Use old NFC tags to automate your Android device

Nfc-tags

NFC is in a lot of phones these days, but it perhaps isn't as revolutionary a feature as some thought it would be – not yet anyways. Sony is actually doing a good job of putting the technology to use with its SmartTags, but as with everything first party, it's more limited in terms of compatibility and functionality than some people would like. 

Enter third party software. Google Play actually has quite a few apps now that will merge NFC tags with Tasker (or similar apps), an app I've previously talked about with regards to intelligent tasks. These plugins have in common that they don't care where you get the NFC tag from – old public transportation cards or simple promotional material would for instance work fine – it simply needs there to be a readable NFC chip with a unique identifier code. 

So what can you use this for? Well, Tasker can automate a lot of things on your phone, and NFC tags can then be used to trigger that automation. Sony advertises the ability to mute your phone at night by holding it over a SmartTag, well, how about holding your Galaxy Nexus to an old bus card taped to your night stand and have the phone turn down screen brightness, mute ringtone, set alarm sound to full, and open the alarm clock app? Or use one in your car to active car mode, with a Bluetooth headset, music player, text-to-speech for messages and so on all ready to go when you bump your phone to your dashboard.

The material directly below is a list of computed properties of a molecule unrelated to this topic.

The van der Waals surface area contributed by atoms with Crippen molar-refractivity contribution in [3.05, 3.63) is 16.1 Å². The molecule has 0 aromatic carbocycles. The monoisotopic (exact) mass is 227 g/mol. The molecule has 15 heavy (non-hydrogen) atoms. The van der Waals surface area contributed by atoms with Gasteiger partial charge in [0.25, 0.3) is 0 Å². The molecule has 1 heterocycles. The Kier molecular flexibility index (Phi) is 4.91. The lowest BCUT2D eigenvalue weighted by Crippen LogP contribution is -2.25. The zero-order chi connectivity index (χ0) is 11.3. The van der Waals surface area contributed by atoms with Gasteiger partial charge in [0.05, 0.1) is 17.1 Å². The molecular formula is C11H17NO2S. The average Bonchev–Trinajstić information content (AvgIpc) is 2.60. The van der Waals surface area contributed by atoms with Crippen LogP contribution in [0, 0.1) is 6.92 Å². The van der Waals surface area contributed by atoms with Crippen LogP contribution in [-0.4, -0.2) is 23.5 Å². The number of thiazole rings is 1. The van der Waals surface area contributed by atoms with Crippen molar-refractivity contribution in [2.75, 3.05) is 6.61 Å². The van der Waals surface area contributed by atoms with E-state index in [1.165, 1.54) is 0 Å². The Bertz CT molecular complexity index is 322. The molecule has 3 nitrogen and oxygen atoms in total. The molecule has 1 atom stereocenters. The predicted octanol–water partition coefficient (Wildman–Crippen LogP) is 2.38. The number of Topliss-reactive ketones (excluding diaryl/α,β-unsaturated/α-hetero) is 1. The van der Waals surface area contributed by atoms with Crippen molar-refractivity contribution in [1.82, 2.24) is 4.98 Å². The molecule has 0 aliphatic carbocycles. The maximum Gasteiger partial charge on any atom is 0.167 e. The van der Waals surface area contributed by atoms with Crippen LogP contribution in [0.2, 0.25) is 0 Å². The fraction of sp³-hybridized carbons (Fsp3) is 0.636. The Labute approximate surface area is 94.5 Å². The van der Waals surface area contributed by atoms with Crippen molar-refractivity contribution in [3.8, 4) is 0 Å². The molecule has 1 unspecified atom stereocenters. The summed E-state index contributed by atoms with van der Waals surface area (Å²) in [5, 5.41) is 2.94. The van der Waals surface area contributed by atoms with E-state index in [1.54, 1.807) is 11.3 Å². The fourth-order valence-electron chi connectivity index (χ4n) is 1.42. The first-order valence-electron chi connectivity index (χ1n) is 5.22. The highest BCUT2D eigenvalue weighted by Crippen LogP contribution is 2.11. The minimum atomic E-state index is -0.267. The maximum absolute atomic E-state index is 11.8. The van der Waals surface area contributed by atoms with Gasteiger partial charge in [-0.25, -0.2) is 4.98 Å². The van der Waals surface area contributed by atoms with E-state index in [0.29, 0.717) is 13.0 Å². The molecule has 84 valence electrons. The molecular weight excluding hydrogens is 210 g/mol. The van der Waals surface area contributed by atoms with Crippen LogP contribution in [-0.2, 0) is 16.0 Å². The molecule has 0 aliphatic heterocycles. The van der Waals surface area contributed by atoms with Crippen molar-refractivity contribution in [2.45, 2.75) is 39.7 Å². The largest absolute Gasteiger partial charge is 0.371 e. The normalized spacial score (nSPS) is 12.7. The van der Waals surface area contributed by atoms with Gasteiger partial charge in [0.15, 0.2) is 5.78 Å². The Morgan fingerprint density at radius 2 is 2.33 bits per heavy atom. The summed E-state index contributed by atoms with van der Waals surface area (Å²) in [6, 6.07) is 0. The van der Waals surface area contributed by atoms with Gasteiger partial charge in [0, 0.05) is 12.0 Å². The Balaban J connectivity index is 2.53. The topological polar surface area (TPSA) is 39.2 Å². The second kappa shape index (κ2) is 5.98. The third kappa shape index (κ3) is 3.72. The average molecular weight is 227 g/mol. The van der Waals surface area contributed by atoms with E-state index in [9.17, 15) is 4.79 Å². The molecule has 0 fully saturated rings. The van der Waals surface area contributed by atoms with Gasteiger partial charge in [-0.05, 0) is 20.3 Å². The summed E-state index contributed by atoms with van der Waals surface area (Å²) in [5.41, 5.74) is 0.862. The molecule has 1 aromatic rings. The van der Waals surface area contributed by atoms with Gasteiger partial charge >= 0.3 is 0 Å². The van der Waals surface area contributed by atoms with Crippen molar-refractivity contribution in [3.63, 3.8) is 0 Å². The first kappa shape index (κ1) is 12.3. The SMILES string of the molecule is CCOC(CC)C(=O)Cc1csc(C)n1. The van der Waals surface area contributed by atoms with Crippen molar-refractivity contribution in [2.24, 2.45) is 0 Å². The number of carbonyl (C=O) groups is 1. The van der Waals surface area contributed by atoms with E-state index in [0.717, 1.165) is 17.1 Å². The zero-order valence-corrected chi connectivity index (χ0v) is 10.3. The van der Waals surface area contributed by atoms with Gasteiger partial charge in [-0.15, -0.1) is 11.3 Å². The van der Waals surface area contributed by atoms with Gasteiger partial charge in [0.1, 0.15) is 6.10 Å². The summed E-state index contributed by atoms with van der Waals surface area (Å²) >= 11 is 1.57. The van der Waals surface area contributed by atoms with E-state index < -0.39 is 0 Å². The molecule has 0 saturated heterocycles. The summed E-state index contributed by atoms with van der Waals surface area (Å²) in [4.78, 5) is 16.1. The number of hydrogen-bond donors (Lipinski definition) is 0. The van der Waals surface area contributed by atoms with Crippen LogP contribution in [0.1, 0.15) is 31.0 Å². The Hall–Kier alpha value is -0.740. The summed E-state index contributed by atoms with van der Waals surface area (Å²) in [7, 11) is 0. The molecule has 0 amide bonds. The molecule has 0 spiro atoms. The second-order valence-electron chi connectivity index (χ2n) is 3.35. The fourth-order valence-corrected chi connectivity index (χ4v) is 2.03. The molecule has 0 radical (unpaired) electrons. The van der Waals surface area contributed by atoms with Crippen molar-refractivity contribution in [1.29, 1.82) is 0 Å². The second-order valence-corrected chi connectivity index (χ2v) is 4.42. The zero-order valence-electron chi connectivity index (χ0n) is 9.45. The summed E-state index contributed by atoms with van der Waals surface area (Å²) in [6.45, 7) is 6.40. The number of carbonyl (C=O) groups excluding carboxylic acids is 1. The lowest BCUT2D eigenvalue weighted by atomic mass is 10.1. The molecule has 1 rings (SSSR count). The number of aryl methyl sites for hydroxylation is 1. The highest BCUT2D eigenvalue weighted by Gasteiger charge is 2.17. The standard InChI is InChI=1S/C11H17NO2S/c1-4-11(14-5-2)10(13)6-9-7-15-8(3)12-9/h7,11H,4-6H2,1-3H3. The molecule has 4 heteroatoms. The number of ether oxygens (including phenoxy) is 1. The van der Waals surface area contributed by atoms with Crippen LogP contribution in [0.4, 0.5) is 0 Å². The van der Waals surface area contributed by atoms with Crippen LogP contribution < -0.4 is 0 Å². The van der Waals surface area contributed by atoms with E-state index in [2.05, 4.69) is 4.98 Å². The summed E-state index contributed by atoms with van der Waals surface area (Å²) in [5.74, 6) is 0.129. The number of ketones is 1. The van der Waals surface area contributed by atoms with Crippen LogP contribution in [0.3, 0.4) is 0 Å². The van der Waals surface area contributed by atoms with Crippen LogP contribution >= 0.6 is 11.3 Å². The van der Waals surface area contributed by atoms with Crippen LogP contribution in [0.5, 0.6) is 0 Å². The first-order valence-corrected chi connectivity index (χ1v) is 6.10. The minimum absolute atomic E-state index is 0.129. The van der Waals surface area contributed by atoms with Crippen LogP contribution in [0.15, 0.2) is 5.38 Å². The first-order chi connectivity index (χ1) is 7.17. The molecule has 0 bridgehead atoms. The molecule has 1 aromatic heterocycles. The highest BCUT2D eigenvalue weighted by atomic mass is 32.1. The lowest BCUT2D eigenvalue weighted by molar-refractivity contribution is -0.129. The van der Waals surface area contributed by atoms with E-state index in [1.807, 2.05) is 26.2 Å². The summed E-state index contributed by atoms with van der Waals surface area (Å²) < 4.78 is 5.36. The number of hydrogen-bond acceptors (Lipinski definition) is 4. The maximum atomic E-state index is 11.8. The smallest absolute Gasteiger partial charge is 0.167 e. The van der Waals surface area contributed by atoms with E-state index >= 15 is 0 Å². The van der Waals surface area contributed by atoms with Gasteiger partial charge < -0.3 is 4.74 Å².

I must admit that NFC hasn't been on my list of priorities so far, but this use for it would actually intrigue me. Heck, I'd probably slap NFC tags all over the place if I had that option, like having one on my reusable grocery bag that opens my grocery list, have one with a trititum vial on it by my bed that turns on the LED, have one in the kitchen that opens the timer app, and so on and so forth. It's all about making your device automatically fit the situation you're in, and sometimes, bumping your phone against an old NFC chip is by far the simpler and more practical solution than GPS location, time of day, and so on. 

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Andreas Ødegård

Andreas Ødegård is more interested in aftermarket (and user created) software and hardware than chasing the latest gadgets. His day job as a teacher keeps him interested in education tech and takes up most of his time.